This week we welcome an amazing photographer to join our series, Joey Lawrence, who might be better known to many of you as Joey L. I first met Joey back in the spring of 2007 and was immediate taken by the quality of his photography, the spirit with which he approached life, and his perspective on the world around him at even such a young age.
Joey just returned from an awesome trip to Africa and today he is going to walk us through how he processed one of his shots from that experience, “Vicious Dog.” If you would like to learn more about Joey L, the subject of this photo, or his adventure, you can find more information in his P&P Blogger Profile, his guest post from this week on Friend-of-the-Blog Scott Kelby’s Photoshop Insider, and on JoeyL.com.
To me, Photoshop is simply a tool that should be fully molded to suit the users taste in editing. No matter what kind of image you are editing or how much work you are going to put into it, you’ll find there are several ways to do the exact same thing. I like to work as simply as possible and treat the image as if it were real right in front of me, and CS3 is made up of just raw tools around me… If one adjustment is done, it can bring one look, but one area must be compensated with another adjustment… Which must be compensated with another, and so on. It’s like a doctor proscribing a patient many medicines to eventually balance each other out. To overcome these many steps, the most important thing to learn is not Photoshop instructions, anyone can learn those… The most important thing is to develop an insight into foreseeing how your image should be, this way you see past the individual steps and vision the final outcome of the image.
I’ve been questioned many times on my methods in my own tutorials for sale, which some say are destructive to an image. Although I have learned some new techniques to protect the pixels in the image and apply them in my workflow now, (and agree this is crucial when printing a file), my answer is the same… Who cares! Yes, it is very important to understand the principles of Photoshop and know it’s limits in an image, but this knowledge should be set at the back of your head as instinct so creative thoughts are not completely dissolved in book knowledge. I admit, I first learned Photoshop just by clicking around and experimenting. This did lead to many mistakes that I know now not to do, but it did raise some interesting patterns in the way I edit. My first training was not formal, and a lot of the things I do today are based on those first years I was playing around. Just look at an image as it is, an image. The technicalities are important and should be engraved into your skull, but they are not the image and the end result.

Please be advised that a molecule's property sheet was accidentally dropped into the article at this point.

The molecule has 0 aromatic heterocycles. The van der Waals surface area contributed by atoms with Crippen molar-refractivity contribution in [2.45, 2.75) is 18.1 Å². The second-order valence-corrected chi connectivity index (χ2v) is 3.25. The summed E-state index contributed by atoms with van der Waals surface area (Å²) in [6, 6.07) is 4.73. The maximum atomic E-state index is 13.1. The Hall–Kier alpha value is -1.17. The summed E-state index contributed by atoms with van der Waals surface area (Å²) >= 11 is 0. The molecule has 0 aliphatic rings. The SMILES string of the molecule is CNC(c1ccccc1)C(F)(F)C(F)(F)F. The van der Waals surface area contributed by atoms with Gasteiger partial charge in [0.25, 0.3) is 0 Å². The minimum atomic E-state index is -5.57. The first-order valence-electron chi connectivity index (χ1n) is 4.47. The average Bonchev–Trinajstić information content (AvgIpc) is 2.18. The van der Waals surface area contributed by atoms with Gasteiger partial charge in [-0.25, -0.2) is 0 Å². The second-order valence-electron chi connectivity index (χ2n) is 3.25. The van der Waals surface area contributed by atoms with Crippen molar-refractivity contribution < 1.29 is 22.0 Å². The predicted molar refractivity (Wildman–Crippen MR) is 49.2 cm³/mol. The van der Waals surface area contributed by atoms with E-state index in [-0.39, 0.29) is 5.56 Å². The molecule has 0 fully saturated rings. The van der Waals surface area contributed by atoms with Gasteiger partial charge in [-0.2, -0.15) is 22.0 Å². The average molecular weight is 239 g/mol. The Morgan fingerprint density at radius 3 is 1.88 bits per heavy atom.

Here is a simple technique that was not in my editing DVD that I do a lot lately to much of my newer work.
Always edit in the wee hours in the morning. There’s nobody there to bother you.
I am converting the RAW file in Phase One’s capture software. The image itself was taken with a P45+ back and a prime 80 mm lens.
I know a lot of people pump out their RAW files first with a very flattened exposure and adjust it with more precision in photoshop… But usually I know exactly where I want an image to end up, and don’t mind just boosting the contrast and turning down the saturation a bit right in the RAW converter.
Properly sharpening RAW files before output is very important. If you plan to do it later, you are missing out on manipulating the root of the file… And the results will be very poor. I find a point in the photo where the depth of field trails off, and focus on the sharpest point near it. It takes a lot of practice to figure out the right degree of sharpness for a print. Usually the rule of thumb I use is to just feel it out by eye, and make the image a little bit too sharp for your monitor. This way on the page, the fine details are preserved. Make sure to avoid sharpening halos.
I now have my image converted from RAW and in Photoshop CS3. To me, the tonal range on my subject seems too flat. It is not really a matter of contrast that I didn’t add in the converter, but a lack in the tonal values themselves. I want a harsher, grittier tonal range.
How I get this is to first duplicate the background layer, then select Channel Mixer. Within the channel mixer, I can make a black and white image that looks much different than just simply using the command “desaturate.” I can mix all the channels of blue, green and red to come up with something. Usually, the pure “blue filter” preset works great, and I have used it on this particular image.
Doing this kind of black and white conversion has now enabled me to have some thick tones, the only problem is now the image is not color. To move on, I slide down the opacity slider until it looks good. Usually I like slightly muted, muddy tones. A opacity of 32% has seemed to work.
Just to show you the difference of the channels, check out what happens when I use purely the red channel instead of the blue channel. I get very even and soft tones versus the harsh and contrasted.
I had to convert to black and white for the technique to work, but now I’ve lost some of the coloring that was initially in the image. I want to gain this back, but also add a contrast boost. I do this by duplicating the colored background layer again, and dragging it on top of the image. Then I set it’s blending mode to “Soft light” and drag the opacity around until it looks good. 28% seemed to work.
Now I have noticed because of my last manipulation, I have lost a lot of detail in the shadows. I correct this by doing a simple Shadow/Highlights adjustment.
I tweak the colors in selective color to fine tune everything in the image and achieve the perfect skin tone.
Turn off your embarrassing music and go to bed.
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